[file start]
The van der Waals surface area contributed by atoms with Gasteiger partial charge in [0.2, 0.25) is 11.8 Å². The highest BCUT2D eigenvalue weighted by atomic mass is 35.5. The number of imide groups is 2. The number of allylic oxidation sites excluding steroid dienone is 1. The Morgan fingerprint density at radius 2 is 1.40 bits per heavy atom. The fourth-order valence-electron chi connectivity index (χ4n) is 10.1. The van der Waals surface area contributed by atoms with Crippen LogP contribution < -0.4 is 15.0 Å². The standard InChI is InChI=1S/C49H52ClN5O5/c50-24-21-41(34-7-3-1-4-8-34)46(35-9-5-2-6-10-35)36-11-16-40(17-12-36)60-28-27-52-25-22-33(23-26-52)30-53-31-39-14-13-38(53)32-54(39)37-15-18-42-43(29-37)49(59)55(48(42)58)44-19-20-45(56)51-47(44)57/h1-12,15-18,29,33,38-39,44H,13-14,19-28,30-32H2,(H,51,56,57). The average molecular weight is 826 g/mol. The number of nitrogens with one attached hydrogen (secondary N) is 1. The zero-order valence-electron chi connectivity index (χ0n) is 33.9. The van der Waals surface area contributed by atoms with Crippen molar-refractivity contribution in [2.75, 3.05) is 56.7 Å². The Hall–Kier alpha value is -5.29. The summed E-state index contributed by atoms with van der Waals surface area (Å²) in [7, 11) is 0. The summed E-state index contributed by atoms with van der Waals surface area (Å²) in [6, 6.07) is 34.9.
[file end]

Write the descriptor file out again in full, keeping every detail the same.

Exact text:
The van der Waals surface area contributed by atoms with Gasteiger partial charge in [0.2, 0.25) is 11.8 Å². The highest BCUT2D eigenvalue weighted by atomic mass is 35.5. The number of imide groups is 2. The number of allylic oxidation sites excluding steroid dienone is 1. The Morgan fingerprint density at radius 2 is 1.40 bits per heavy atom. The fourth-order valence-electron chi connectivity index (χ4n) is 10.1. The van der Waals surface area contributed by atoms with Crippen LogP contribution < -0.4 is 15.0 Å². The standard InChI is InChI=1S/C49H52ClN5O5/c50-24-21-41(34-7-3-1-4-8-34)46(35-9-5-2-6-10-35)36-11-16-40(17-12-36)60-28-27-52-25-22-33(23-26-52)30-53-31-39-14-13-38(53)32-54(39)37-15-18-42-43(29-37)49(59)55(48(42)58)44-19-20-45(56)51-47(44)57/h1-12,15-18,29,33,38-39,44H,13-14,19-28,30-32H2,(H,51,56,57). The average molecular weight is 826 g/mol. The number of nitrogens with one attached hydrogen (secondary N) is 1. The zero-order valence-electron chi connectivity index (χ0n) is 33.9. The van der Waals surface area contributed by atoms with Crippen molar-refractivity contribution in [2.75, 3.05) is 56.7 Å². The Hall–Kier alpha value is -5.29. The summed E-state index contributed by atoms with van der Waals surface area (Å²) in [7, 11) is 0. The summed E-state index contributed by atoms with van der Waals surface area (Å²) in [6, 6.07) is 34.9.